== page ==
Almost three weeks ago, my 84 year-old father and 83 year-old mother tested positive for COVID-19. They were breakthrough cases. My mother had no symptoms, but my father, who has asthma and an irregular heartbeat, had shortness of breath, chest congestion and light-headedness. He was given powerful flu medicine to alleviate his symptoms and because of his chronic medical conditions and his age, he received a monoclonal antibody infusion, a cocktail of manmade proteins designed to boost a person’s immune system to fight off viruses. Both made him feel much better and he felt he had recovered several days later.
However, last week, his symptoms returned. His voice was almost gone, he had a hacking cough, and the shortness of breath and light-headedness had returned. He kept trying to see a doctor, but doctors’ offices and hospitals were overwhelmed with COVID patients.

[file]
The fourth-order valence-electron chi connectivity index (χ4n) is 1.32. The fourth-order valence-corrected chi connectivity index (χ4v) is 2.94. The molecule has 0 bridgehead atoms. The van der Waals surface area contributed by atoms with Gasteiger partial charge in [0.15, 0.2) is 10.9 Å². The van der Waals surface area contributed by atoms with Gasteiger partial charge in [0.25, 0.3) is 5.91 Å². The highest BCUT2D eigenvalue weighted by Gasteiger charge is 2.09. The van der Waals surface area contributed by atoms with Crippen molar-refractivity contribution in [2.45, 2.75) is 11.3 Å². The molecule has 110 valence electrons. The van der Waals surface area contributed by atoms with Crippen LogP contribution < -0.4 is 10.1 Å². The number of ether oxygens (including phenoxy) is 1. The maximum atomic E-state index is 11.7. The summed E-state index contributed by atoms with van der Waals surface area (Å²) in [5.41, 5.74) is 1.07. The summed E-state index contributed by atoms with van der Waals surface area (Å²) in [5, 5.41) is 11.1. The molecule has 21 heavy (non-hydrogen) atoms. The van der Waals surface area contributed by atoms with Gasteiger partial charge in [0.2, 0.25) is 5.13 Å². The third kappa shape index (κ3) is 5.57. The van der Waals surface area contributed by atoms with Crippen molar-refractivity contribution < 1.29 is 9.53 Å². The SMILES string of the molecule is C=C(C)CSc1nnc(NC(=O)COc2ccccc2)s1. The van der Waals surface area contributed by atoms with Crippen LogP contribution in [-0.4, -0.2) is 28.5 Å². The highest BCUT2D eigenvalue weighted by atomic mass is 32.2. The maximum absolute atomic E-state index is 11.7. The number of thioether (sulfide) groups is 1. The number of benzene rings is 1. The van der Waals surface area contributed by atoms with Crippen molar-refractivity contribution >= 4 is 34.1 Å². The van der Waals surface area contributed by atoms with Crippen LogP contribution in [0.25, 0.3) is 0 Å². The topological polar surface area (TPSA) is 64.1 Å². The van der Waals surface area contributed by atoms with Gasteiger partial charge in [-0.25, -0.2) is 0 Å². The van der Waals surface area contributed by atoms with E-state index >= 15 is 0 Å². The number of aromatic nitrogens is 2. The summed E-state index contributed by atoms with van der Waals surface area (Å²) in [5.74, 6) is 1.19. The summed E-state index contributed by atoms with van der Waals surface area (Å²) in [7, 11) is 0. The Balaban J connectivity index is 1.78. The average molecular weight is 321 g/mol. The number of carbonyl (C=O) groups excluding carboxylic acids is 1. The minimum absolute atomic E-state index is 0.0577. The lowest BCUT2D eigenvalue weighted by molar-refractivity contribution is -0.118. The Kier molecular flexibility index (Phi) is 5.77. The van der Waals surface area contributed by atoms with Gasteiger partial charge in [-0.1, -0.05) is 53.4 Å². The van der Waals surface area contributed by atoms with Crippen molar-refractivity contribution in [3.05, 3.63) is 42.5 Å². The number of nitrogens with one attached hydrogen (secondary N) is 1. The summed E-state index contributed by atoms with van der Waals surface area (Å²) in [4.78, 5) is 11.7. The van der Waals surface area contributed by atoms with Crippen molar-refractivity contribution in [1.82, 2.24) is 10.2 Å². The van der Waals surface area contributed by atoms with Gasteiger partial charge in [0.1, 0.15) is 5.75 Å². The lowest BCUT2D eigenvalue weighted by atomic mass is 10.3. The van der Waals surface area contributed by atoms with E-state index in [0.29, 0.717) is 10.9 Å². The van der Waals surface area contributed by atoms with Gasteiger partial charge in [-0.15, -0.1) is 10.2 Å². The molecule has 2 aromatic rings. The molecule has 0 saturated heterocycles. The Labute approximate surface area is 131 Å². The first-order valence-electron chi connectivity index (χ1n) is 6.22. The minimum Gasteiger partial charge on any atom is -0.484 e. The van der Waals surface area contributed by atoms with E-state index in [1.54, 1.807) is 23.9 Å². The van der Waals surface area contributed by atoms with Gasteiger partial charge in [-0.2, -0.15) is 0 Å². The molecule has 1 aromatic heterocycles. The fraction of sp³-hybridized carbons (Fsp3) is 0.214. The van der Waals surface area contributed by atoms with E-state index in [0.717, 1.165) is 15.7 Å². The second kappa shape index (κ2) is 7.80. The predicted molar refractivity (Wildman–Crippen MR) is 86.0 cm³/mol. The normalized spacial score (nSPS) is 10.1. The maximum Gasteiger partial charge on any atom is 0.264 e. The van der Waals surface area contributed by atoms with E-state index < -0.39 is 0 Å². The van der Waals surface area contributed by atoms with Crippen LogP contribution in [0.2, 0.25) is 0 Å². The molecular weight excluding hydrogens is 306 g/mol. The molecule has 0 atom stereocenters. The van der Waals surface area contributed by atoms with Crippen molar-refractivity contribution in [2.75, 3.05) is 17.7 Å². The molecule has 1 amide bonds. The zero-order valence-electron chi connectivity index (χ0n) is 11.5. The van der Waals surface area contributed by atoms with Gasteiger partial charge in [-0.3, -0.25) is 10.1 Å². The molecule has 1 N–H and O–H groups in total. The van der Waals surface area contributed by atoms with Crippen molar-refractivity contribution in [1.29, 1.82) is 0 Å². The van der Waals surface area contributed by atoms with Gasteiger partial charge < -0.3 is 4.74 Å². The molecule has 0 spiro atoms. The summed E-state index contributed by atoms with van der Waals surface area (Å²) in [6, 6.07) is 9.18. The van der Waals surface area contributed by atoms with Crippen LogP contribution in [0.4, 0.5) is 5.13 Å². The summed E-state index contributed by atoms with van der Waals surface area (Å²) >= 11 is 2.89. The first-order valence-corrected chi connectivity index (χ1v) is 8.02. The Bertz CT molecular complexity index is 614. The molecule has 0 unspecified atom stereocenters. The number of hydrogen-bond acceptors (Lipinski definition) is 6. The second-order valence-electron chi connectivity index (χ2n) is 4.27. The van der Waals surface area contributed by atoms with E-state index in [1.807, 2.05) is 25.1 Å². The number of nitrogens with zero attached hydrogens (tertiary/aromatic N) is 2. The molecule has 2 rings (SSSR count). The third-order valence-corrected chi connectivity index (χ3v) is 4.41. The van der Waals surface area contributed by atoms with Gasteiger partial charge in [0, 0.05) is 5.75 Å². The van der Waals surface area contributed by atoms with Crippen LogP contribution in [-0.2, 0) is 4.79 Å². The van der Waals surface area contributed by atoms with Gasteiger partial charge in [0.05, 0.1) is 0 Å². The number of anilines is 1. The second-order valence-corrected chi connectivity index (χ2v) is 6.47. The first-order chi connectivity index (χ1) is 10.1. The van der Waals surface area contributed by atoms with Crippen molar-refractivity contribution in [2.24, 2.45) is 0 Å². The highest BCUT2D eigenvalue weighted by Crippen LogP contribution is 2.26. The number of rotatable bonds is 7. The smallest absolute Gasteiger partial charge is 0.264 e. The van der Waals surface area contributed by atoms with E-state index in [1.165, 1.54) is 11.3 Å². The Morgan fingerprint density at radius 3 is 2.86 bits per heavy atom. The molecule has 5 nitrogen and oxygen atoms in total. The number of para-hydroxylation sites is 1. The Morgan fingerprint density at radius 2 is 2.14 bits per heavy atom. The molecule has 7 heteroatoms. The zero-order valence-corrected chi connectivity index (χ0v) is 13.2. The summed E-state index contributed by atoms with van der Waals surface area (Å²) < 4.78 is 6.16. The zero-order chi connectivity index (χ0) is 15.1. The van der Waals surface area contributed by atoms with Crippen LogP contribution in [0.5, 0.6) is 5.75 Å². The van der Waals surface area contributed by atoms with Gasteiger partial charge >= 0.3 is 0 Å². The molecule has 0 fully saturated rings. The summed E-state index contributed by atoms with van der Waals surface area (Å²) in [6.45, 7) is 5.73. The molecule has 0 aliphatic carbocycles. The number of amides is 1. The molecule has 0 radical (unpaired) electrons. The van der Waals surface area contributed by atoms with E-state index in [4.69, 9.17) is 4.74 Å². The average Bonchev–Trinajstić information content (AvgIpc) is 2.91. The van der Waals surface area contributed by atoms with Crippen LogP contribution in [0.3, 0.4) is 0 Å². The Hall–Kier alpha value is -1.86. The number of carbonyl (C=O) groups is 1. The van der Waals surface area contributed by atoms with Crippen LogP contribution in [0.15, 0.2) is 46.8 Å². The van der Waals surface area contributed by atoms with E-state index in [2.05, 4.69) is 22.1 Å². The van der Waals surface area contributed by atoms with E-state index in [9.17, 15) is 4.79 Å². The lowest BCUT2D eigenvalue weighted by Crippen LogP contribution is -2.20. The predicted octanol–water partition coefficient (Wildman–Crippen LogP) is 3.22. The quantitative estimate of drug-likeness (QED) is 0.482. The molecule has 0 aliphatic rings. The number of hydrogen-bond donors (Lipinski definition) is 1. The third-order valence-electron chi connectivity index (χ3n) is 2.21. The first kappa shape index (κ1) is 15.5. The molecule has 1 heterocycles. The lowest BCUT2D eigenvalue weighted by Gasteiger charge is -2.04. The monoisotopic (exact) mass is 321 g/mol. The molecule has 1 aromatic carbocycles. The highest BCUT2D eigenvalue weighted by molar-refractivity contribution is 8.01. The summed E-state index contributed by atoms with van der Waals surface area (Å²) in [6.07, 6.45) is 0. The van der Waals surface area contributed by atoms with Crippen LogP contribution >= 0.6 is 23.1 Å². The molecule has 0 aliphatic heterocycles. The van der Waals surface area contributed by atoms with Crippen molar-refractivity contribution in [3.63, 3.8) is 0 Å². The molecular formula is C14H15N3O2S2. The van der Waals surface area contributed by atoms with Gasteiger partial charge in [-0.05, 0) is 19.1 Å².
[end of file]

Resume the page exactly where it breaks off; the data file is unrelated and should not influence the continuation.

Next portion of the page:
I was worried he might suddenly stop breathing and my mother, who has dementia and whom my dad takes care of, would not think to call 911.
I drove six hours from Otsego County to Northern Virginia last Thursday to take care of them.
It took two hours, but I managed to get him a telemedicine appointment last Friday. The doctor could not do much for him at that point. She told him if his shortness of breath becomes severe, he should go to a hospital, but she warned there might be no available beds. Good thing my dad does not have severe shortness of breath — so far.
My father appears to be improving incrementally although he still gets fatigued and light-headed easily and coughs a lot. I have heard too many stories of people recovering from COVID who suddenly go into decline and even die from it. He is not out of the woods yet.
I am positive if it weren’t for being fully vaccinated, my dad would be dead now. I am also positive that he would not have had a breakthrough case of COVID if most people had gotten vaccinated. For those who refuse to get vaccinated and have no medical reason not to be, don’t send prayers for him. Just get vaccinated.